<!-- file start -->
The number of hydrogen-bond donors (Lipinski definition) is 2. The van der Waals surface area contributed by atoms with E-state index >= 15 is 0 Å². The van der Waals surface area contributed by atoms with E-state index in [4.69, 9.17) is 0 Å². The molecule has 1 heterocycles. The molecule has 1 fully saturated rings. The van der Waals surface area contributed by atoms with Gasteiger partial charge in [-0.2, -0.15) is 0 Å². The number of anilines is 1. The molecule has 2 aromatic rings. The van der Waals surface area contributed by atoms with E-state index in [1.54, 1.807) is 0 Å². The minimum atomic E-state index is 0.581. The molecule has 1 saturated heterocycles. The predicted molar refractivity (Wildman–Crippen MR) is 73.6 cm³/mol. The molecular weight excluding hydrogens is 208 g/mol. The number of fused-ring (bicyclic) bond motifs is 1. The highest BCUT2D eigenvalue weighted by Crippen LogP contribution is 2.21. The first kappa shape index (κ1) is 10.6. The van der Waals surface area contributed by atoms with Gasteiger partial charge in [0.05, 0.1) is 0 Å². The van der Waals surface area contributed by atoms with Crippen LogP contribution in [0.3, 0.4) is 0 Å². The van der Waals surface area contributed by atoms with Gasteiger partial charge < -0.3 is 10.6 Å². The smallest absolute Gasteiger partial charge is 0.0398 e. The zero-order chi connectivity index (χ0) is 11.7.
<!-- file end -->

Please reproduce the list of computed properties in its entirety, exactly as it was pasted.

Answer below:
The number of hydrogen-bond donors (Lipinski definition) is 2. The van der Waals surface area contributed by atoms with E-state index >= 15 is 0 Å². The van der Waals surface area contributed by atoms with E-state index in [4.69, 9.17) is 0 Å². The molecule has 1 heterocycles. The molecule has 1 fully saturated rings. The van der Waals surface area contributed by atoms with Gasteiger partial charge in [-0.2, -0.15) is 0 Å². The number of anilines is 1. The molecule has 2 aromatic rings. The van der Waals surface area contributed by atoms with E-state index in [1.54, 1.807) is 0 Å². The minimum atomic E-state index is 0.581. The molecule has 1 saturated heterocycles. The predicted molar refractivity (Wildman–Crippen MR) is 73.6 cm³/mol. The molecular weight excluding hydrogens is 208 g/mol. The number of fused-ring (bicyclic) bond motifs is 1. The highest BCUT2D eigenvalue weighted by Crippen LogP contribution is 2.21. The first kappa shape index (κ1) is 10.6. The van der Waals surface area contributed by atoms with Gasteiger partial charge in [0.05, 0.1) is 0 Å². The van der Waals surface area contributed by atoms with Crippen LogP contribution in [0.3, 0.4) is 0 Å². The van der Waals surface area contributed by atoms with Gasteiger partial charge < -0.3 is 10.6 Å². The smallest absolute Gasteiger partial charge is 0.0398 e. The zero-order chi connectivity index (χ0) is 11.7.